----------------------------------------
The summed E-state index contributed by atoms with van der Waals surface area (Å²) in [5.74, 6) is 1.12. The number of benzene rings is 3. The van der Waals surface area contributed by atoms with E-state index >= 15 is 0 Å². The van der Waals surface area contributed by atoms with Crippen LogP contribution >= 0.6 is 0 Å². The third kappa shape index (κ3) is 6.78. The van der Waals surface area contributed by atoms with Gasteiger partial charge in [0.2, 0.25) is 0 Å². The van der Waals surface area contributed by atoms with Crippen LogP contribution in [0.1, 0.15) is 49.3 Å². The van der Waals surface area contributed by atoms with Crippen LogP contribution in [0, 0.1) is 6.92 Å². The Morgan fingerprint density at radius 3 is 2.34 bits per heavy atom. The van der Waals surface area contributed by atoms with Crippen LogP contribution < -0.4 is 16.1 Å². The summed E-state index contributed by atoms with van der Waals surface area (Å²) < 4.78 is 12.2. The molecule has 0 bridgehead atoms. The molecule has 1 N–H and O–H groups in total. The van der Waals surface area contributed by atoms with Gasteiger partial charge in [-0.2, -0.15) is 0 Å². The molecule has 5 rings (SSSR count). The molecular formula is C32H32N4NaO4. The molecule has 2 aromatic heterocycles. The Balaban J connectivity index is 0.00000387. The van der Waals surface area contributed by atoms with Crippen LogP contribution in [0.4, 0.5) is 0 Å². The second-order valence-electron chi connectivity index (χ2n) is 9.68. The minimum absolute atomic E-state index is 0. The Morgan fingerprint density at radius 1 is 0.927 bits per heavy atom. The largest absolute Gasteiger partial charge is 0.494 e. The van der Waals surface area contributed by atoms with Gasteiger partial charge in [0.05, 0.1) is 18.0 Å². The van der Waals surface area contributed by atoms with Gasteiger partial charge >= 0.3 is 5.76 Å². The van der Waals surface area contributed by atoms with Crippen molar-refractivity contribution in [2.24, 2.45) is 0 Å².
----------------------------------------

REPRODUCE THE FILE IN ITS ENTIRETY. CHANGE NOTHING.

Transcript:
The summed E-state index contributed by atoms with van der Waals surface area (Å²) in [5.74, 6) is 1.12. The number of benzene rings is 3. The van der Waals surface area contributed by atoms with E-state index >= 15 is 0 Å². The van der Waals surface area contributed by atoms with Crippen LogP contribution >= 0.6 is 0 Å². The third kappa shape index (κ3) is 6.78. The van der Waals surface area contributed by atoms with Gasteiger partial charge in [0.2, 0.25) is 0 Å². The van der Waals surface area contributed by atoms with Crippen LogP contribution in [0.1, 0.15) is 49.3 Å². The van der Waals surface area contributed by atoms with Crippen LogP contribution in [0, 0.1) is 6.92 Å². The Morgan fingerprint density at radius 3 is 2.34 bits per heavy atom. The van der Waals surface area contributed by atoms with Crippen LogP contribution < -0.4 is 16.1 Å². The summed E-state index contributed by atoms with van der Waals surface area (Å²) < 4.78 is 12.2. The molecule has 0 bridgehead atoms. The molecule has 1 N–H and O–H groups in total. The van der Waals surface area contributed by atoms with Gasteiger partial charge in [-0.2, -0.15) is 0 Å². The molecule has 5 rings (SSSR count). The molecular formula is C32H32N4NaO4. The molecule has 2 aromatic heterocycles. The Balaban J connectivity index is 0.00000387. The van der Waals surface area contributed by atoms with Crippen LogP contribution in [0.4, 0.5) is 0 Å². The second-order valence-electron chi connectivity index (χ2n) is 9.68. The minimum absolute atomic E-state index is 0. The Morgan fingerprint density at radius 1 is 0.927 bits per heavy atom. The largest absolute Gasteiger partial charge is 0.494 e. The van der Waals surface area contributed by atoms with Gasteiger partial charge in [0.05, 0.1) is 18.0 Å². The van der Waals surface area contributed by atoms with Gasteiger partial charge >= 0.3 is 5.76 Å². The van der Waals surface area contributed by atoms with Crippen molar-refractivity contribution in [2.24, 2.45) is 0 Å².